Former University of North Carolina women’s golf coach and LPGA Class A Professional Sally Austin (Pinehurst, N.C.) battled throughout the final round, but managed to hold on to win the Super Senior Division at the 2023 LPGA Professionals National Championship. Austin came into the day with a seven-shot lead in the division, but after just seven holes in the final round, that lead was cut to four, with Austin sitting at 1-over on the day and Jeannette Kohlhaas (North Charleston, S.C.) LPGA Class A Professional moving up the ranks with a 2-under start.
Both Austin and Kohlhaas bogeyed the par-4 No. 9 before making the turn at 2-over 38 and 1-under 35, respectively. Kohlhaas inched even closer on No. 10, with a birdie of her own to offset a bogey from Austin. All that momentum would eventually come to an end however, as Kohlhaas made double bogey on the par-4 No. 11. Kohlhaas did manage to follow that up with an immediate birdie on No. 12, but three late bogeys would derail her chase for the title.
Austin continued to battle on the back nine, carding two bogeys and a double, but she remained composed down the closing stretch with a birdie on No. 16 and pars on Nos. 17-18 to finish the day at 5-over 76.
“I didn’t have my best stuff today, but I was pleased with the way I responded and played,” Austin shared. “It’s tough having not been in competition to hop back in, but being in the hunt, I was just scraping and clawing and trying to get the ball in the hole the best I could.”
That patience and determination to hold on for the four-shot win at 8-over 221 is something Austin learned in her time coaching at UNC.
“You know, I tried to teach patience and one shot at a time with them,” Austin reflected. “I always tried to play that way too, but notice I said tried, because I didn’t always play that way.
“But today I really tried to incorporate what I told them. You think about that stuff as a mentor of any sort. As a proponent of a certain thing, you want to practice what you preach, and I certainly try to do that in my life.”
Not only did Austin win the division, but she was honored with the Shirley Spork Super Senior Champion Award, which is presented to the lowest scorer age 70 or older.
“She was such a wonderful proponent for women’s golf and especially the LPGA and it’s teaching professional division,” Austin said. “She was always at events encouraging us and she also mentored a lot of people. So, it’s really special to have this named in her honor.”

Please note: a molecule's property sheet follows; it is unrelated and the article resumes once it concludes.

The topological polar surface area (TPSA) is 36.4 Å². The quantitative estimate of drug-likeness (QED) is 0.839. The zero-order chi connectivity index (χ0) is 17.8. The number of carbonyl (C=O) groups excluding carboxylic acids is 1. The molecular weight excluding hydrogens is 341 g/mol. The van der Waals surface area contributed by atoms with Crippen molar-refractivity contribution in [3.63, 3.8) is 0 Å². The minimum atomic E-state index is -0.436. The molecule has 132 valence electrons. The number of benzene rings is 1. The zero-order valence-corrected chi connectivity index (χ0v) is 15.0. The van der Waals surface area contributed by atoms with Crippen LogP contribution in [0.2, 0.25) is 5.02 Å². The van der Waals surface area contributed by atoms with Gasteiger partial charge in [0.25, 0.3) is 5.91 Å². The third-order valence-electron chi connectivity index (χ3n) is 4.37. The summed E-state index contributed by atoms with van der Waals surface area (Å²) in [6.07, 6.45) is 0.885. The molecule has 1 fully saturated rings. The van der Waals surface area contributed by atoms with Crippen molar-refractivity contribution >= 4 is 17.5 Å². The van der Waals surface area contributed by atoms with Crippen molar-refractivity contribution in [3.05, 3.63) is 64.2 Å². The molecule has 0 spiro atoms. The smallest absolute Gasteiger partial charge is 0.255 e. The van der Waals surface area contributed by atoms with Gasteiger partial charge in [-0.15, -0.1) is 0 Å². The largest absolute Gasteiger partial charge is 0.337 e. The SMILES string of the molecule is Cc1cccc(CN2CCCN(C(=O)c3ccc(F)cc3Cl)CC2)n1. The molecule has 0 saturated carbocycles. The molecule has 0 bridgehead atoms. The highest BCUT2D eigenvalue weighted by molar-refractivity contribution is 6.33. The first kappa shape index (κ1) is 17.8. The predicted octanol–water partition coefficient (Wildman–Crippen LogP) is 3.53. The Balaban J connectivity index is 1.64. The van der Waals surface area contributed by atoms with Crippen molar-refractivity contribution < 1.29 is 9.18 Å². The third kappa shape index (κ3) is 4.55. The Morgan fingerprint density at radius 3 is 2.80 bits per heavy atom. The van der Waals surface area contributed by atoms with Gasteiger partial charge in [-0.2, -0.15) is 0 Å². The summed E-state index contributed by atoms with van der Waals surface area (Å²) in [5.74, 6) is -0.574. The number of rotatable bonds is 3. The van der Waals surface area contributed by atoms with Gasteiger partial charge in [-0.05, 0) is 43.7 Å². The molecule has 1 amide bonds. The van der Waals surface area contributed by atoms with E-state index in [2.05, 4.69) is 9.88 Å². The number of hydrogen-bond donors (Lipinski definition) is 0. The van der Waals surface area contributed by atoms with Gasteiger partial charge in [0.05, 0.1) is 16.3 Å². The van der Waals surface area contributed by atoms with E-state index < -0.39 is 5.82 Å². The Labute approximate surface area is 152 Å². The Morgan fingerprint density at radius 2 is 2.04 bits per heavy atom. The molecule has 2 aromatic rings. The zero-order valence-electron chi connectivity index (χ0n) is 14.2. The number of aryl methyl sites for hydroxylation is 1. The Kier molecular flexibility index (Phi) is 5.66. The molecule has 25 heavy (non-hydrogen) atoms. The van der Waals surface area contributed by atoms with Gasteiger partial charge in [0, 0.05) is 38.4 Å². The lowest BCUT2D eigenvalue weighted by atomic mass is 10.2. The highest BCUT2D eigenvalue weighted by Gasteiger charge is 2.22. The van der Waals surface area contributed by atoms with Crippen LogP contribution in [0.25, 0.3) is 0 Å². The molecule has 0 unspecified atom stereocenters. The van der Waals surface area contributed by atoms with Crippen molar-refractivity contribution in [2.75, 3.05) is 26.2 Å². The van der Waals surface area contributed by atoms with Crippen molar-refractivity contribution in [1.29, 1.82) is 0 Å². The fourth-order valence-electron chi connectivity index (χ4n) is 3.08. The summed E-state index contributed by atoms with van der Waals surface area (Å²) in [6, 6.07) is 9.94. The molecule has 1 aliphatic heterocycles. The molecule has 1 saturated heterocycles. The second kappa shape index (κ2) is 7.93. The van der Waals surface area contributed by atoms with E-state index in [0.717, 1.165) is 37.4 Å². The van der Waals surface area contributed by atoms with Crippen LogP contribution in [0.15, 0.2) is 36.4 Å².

LPGA co-founder Shirley Spork was always a player with a keen eye for golf swing technique, leading her to become one of six inaugural members of the LPGA Professionals Hall of Fame. In 1959, Spork helped found the LPGA Professionals along with Marilynn Smith, Betty Hicks and Barbara Rotvig. The Michigan native was twice named LPGA National Teacher of the Year (1959 and 1984). She also served as the LPGA’s Chairperson for eight years.
CROOKS EMERGES WITH CHALLENGE DIVISION TITLE
Joellyn Crooks (Fuquay Varina, N.C.) LPGA Class A Professional won the Challenge Division for the first time at 5-over 218. Entering the final round tied for the lead, Crooks got off to a hot start with a bogey-free 1-under 35 on the front nine. She kept the bogey-free streak alive through No. 11, but ended up giving one back with a bogey on the par-4 No. 12. At this point in the round, Crooks was firmly in the driver’s seat as the closest challenger was eight shots back. With that in mind, Crooks kept to the gameplan, and played steady golf on the way in, finishing the day with her lowest round of the tournament at even-par 71.
“I have played for several years here, including last year,” Crooks said. “I’ve always enjoyed it, but it’s also been a struggle because I always come in rusty. I don’t get to practice as much as I used to, so it feels really good to just kind of put three days in a row together out here.
“A big difference between this year and last year was having my friend on the bag this year. She really helped me to focus on one shot at a time and to stay in the moment. Her guidance throughout the three days was awesome, and it was just fun to spend time with a friend.”
Janean Murphy (Ballwin, Mo.) LPGA Class A Professional came from behind to secure runner-up honors at 12-over 225 thanks to her final-round, 2-under 69, which was the lowest score of the tournament in the Challenge Division.